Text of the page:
Prior to January 1, 2017, if you had lost your home due to foreclosure or did a short sale, the debt that was forgiven was exempted from tax. Normally, debt that is forgiven is called Cancellation of Debt Income (COD Income) and is subject to regular income tax. There are a few exceptions and it used to be that the debt on your home was one of those.
This tax provision expired at the end of 2016 and so some people with upside down primary residences are wondering what to do now. If they walk away from their homes, they don’t get a write-off from the loss. Instead they get taxes. That really doesn’t seem fair. Talk about getting hit with another punch when you’re already down.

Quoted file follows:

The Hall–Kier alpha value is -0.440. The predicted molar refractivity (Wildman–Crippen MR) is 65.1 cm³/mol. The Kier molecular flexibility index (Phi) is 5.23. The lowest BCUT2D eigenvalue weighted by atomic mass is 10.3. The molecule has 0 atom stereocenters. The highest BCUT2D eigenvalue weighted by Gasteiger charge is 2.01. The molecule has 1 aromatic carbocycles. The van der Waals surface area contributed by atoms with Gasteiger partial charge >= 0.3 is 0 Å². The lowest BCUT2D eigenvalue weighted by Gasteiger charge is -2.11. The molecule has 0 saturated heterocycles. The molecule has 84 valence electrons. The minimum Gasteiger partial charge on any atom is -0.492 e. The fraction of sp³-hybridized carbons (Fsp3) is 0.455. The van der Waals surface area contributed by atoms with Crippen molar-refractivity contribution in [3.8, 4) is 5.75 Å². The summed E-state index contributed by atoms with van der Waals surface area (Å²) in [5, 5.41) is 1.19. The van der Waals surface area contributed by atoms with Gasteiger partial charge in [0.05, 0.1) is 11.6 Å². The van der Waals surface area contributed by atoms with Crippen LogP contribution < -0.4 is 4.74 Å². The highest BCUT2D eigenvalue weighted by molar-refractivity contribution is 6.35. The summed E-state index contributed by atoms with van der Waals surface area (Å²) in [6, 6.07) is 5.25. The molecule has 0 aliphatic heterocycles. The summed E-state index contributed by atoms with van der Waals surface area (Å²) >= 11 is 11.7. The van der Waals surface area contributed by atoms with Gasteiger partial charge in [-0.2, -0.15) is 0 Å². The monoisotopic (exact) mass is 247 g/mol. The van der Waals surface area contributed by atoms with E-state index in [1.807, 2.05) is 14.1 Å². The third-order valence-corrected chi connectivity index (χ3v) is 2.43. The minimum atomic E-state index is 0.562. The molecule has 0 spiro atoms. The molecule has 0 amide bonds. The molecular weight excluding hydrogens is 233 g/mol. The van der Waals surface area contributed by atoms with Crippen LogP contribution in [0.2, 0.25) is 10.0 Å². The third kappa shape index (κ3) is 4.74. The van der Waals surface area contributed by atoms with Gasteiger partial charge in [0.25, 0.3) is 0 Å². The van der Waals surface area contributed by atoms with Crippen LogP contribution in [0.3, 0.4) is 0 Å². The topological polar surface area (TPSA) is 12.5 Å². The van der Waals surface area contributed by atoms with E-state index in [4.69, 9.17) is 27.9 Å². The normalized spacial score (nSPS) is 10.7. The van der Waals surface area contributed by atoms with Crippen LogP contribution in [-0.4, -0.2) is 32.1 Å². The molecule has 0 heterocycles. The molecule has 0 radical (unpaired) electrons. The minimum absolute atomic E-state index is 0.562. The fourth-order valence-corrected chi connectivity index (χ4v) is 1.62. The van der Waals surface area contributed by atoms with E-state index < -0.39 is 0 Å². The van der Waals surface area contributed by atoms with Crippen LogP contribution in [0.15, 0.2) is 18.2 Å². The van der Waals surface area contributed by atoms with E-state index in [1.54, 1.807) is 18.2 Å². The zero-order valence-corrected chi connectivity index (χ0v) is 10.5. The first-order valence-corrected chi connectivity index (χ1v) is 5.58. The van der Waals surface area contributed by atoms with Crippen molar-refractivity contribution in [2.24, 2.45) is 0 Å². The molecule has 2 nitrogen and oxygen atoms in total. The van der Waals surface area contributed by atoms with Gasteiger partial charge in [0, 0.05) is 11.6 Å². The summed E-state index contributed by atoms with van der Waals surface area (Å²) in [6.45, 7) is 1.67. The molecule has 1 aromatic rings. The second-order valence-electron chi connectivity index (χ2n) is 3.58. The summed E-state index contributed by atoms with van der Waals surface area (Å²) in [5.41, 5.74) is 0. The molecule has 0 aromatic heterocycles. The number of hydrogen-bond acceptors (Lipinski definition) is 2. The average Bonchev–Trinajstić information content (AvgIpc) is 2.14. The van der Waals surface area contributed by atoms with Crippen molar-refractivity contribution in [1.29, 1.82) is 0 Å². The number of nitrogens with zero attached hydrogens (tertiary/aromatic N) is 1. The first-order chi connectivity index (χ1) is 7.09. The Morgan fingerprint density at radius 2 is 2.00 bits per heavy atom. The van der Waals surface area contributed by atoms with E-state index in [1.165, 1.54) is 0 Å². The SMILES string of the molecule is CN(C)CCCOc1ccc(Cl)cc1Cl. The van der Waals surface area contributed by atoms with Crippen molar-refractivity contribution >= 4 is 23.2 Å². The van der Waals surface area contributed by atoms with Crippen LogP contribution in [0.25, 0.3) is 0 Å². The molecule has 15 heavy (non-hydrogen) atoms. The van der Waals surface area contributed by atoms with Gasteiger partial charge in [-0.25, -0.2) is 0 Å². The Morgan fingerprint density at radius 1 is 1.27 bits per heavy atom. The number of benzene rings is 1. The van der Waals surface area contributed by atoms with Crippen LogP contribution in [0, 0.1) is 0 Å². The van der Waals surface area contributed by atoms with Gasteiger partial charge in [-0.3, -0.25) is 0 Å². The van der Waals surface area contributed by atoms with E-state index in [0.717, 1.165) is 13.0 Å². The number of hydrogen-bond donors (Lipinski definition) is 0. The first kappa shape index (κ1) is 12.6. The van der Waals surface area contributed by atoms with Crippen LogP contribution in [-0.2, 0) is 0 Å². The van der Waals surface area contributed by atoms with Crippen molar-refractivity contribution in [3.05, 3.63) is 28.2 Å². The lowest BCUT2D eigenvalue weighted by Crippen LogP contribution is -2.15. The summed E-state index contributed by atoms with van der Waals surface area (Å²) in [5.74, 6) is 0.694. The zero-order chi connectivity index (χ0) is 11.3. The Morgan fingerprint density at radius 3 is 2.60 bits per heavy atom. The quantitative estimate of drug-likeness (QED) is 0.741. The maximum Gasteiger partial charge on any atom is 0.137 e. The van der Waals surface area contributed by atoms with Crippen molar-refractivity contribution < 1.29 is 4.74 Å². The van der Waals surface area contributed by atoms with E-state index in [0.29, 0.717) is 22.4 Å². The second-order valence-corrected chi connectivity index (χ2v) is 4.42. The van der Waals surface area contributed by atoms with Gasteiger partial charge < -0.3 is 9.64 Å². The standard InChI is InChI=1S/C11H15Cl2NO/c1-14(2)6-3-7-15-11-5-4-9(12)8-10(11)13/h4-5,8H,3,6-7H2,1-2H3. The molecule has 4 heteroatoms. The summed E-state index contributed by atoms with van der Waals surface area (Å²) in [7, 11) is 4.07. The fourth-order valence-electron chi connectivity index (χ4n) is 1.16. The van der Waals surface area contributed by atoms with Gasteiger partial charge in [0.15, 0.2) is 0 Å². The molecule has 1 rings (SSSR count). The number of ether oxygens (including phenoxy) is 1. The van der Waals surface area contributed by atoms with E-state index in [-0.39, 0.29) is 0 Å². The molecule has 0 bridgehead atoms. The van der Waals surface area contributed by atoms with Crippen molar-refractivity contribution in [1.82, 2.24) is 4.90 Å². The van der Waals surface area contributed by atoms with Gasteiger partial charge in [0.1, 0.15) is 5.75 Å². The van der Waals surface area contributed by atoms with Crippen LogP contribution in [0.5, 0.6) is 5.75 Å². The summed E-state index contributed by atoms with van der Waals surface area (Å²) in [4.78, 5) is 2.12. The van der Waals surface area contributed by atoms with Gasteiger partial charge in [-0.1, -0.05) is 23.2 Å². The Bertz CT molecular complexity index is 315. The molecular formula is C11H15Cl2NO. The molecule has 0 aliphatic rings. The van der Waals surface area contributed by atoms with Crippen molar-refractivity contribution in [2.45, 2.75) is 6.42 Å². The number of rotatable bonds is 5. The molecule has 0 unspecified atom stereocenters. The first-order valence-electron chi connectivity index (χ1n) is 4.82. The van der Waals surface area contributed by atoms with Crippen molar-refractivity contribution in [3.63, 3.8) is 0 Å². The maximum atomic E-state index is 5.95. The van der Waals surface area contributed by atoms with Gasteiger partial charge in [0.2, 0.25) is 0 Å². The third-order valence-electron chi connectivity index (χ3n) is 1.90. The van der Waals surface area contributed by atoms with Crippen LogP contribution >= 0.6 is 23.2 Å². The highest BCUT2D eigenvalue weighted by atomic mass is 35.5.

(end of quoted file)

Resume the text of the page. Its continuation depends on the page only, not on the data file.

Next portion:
We had hoped that a bill introduced January 2017 would extend the exclusion from home mortgage income debt forgiveness. Or, even better, make the exclusion permanent. Unlike a real estate investment, if you lose money on your primary residence, you don’t get a write-off. And if there is debt forgiveness you have taxable gain.
Right now, there are still a few ways that you may be able to get an exclusion. If the bill passes in the next few months, it will hopefully be dated back to January 1, 2017. But if it doesn’t, one of these options may help you. Exclusions include:
- Debt cancelled in a Title 11 bankruptcy,
- Debt cancelled when you are insolvent,
- Qualified farm debt canceled,
- Qualified real property business debt canceled, or
- Primary residence debt discharged in 2017 that was part of a written agreement in 2016 or prior.
Talk to your CPA before year-end to see if you can qualify for one of these exclusions.